100 Plants to Feed the Bees: Provide a Healthy Habitat to Help Pollinators Thrive by the Xerces Society

Attracting Native Pollinators: The Xerces Society Guide to Conserving North American Bees and Butterflies and Their Habitat by the Xerces Society

A Buzz in the Meadow: The Natural History of a French Farm by Dave Goulson

A Sting in the Tale: My Adventures with Bumblebees by Dave Goulson

Helpful PDF

Bumble Bees of the Western United States from the Forest Service

Help track bumble bees

Bumble Bee Watch

Report native bee sightings (and other species) in the Cape Perpetua area

iNaturalist Cape Perpetua bioblitz

 

leafcutter bees!

We received our shipment of leafcutter bees today!

Leafcutter bees are solitary bees and great pollinators. Want to know more? Check out this page.

I bought these from Crownbees.com.

When I first opened the package, I saw the pheromone that is used to entice the bees to stay nearby. I set up the house and sprayed it on the nest tubes.

Next… the bag of cocoons, some of which had already hatched out!

I opened the bag and installed it above the nesting material. One little girl came out to say hi.

Here’s the view of the bee house, right on the edge of our garden — facing South to catch as many sun rays as possible.

June blooms!

What is blooming for pollinators at Blossomwood Farmstead in June? Here’s a huge list, though I may have missed some!

Bird’s foot trefoil. Lotus corniculatus. Origin: Eurasia and Northern Africa. Often used in wildflower seed packets. Invasive weed in North America. Bumbles love it!

Borage. Borago officinalis. Origin: Europe. Edible herb. I’ve heard that it releases new nectar every 45 minutes!

Blackberry. Rubus. If I remember correctly, this is our native, crawling blackberry plant. We also have invasive Armenian Blackberry. The bees love both!

Climbing rose. Rosa multiflora. Orgin: Asia. Planted in the US originally for soil conservation, it is now considered invasive. Although I am not happy it is climbing our trees, the bees absolutely adore it!

Clover. Trifolium sp. Naturalized, originally from Eurasia. Usually classified as a weed when it occurs in grass, bees love clover! (There’s a bumble right in the center of this image below.)

Dandelion. Taraxacum. Actually, this is a false dandelion, (Hypochaeris radicata) but we have both blooming in June! Origin: Europe. Naturalized. Commonly regarded as weeds, loved by bees.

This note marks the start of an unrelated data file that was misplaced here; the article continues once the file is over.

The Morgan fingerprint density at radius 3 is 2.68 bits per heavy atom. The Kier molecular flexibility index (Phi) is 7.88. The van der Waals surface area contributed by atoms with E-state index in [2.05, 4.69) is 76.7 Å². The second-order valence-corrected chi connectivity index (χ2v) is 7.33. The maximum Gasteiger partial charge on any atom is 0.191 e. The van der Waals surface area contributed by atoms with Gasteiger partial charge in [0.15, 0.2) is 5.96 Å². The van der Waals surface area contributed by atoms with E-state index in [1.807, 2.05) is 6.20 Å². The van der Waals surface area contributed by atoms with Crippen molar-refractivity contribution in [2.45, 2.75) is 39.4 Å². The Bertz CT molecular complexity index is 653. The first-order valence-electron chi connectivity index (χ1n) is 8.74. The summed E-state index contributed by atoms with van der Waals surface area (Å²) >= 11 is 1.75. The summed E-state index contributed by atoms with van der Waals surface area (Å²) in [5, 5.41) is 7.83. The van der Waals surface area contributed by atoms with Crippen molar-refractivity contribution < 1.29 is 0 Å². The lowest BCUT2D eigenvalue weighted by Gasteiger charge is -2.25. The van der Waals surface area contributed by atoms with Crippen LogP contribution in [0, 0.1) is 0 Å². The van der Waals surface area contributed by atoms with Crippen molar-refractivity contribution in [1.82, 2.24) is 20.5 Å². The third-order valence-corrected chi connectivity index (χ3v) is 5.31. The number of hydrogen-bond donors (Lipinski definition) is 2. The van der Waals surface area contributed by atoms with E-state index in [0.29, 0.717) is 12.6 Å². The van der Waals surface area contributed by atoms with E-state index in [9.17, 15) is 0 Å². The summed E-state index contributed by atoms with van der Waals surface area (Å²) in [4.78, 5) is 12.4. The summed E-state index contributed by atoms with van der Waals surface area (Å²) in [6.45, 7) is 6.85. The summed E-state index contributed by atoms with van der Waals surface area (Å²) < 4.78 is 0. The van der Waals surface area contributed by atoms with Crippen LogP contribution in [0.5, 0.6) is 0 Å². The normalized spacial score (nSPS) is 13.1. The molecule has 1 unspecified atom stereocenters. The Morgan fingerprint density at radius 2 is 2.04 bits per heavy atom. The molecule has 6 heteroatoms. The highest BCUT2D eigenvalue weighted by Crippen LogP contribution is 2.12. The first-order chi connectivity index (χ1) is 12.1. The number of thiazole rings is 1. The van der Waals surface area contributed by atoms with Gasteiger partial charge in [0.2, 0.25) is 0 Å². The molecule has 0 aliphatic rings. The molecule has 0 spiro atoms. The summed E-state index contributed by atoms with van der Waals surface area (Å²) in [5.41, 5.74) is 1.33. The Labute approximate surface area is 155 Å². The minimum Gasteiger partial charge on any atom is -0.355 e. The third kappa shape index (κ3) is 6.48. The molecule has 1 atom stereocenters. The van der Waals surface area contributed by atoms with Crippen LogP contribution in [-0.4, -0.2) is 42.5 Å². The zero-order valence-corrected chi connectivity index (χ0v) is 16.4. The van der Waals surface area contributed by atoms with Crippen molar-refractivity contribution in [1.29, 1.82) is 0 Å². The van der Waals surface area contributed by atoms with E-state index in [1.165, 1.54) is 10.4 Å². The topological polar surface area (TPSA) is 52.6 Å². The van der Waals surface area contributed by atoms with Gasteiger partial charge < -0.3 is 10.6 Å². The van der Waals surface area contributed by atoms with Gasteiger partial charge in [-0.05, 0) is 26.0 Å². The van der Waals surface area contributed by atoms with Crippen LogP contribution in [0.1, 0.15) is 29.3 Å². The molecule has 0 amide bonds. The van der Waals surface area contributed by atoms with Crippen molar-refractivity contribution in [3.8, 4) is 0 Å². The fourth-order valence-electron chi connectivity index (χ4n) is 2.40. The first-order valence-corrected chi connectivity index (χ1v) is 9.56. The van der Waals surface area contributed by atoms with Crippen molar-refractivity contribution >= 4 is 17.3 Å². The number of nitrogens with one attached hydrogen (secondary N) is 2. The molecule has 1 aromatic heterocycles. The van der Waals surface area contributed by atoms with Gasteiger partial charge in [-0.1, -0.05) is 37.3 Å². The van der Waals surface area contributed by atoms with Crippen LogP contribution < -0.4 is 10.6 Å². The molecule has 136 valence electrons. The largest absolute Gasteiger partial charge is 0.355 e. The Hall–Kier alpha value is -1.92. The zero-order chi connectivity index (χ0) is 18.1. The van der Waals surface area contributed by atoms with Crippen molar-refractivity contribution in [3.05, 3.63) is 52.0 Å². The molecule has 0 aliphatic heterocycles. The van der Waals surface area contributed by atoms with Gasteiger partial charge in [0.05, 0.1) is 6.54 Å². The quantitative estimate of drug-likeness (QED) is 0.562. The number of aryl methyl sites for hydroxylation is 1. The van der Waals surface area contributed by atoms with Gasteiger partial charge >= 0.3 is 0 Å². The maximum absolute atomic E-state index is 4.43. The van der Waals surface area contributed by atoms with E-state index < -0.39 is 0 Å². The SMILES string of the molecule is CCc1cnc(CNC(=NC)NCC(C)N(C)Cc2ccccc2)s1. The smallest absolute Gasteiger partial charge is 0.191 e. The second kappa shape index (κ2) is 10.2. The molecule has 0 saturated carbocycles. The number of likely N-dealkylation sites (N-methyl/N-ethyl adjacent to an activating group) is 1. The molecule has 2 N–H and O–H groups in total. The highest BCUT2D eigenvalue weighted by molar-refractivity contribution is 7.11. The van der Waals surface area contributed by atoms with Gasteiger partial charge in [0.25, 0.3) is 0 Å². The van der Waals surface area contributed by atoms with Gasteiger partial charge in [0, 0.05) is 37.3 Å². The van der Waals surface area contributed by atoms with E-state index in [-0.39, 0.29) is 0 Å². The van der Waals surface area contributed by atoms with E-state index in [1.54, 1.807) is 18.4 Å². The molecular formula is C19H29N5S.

Daphne. Daphne. Depending on species, native to Europe, Asia, or North Africa. Very fragrant!

Foxglove. Digitalis. European origin, but naturalized here very thoroughly. I’ve seen bumblebees visit foxglove, but not super often on our Farmstead.

Lavendar. Lavandula. Origin: Europe.

Red hot poker. Kniphofia. Origin: Africa. Favored by bees and humming birds.

Thimbleberry. Rubus parviflorus. Native! Delicious wild raspberries later in the season.

Queen Anne’s Lace. Also known as wild carrot. Daucus carota. Origin: Eurasia. Naturalized in the US.

Rose. Rosa. (We have a few different varities.) According to Wikipedia, “Most species are native to Asia, with smaller numbers native to Europe, North America, and northwestern Africa.” Many cultivars are not visited by pollinators a great deal compared to other great bee plants, but sometimes they are for sure.

Penstemon. Penstemon. Native to North America and Eurasia. Favored by humming birds.

Sage. Salvia officinalis. European. Kitchen herb and favorite of pollinators.

Snowbell. Styrax japonicus. Japanese origin. Loaded with pollinators and very fragrant!

Wild lilac. Ceanothus. Native! One of my favorites, and the bees too!

Yarrow. Achillea millefolium. Origin: Eurasia. The first photo is a cultivar, the second is a naturalized common yarrow with white blooms. I see flies on these more than bees — flies are pollinators too!

Yellow flag iris. Iris pseudacorus. Origin: Eurasia. Considered invasive. Pollinated by bumble bees and long-tongued flies. (I haven’t ever personally witnessed a visit by a bumble bee, but there are ants below.)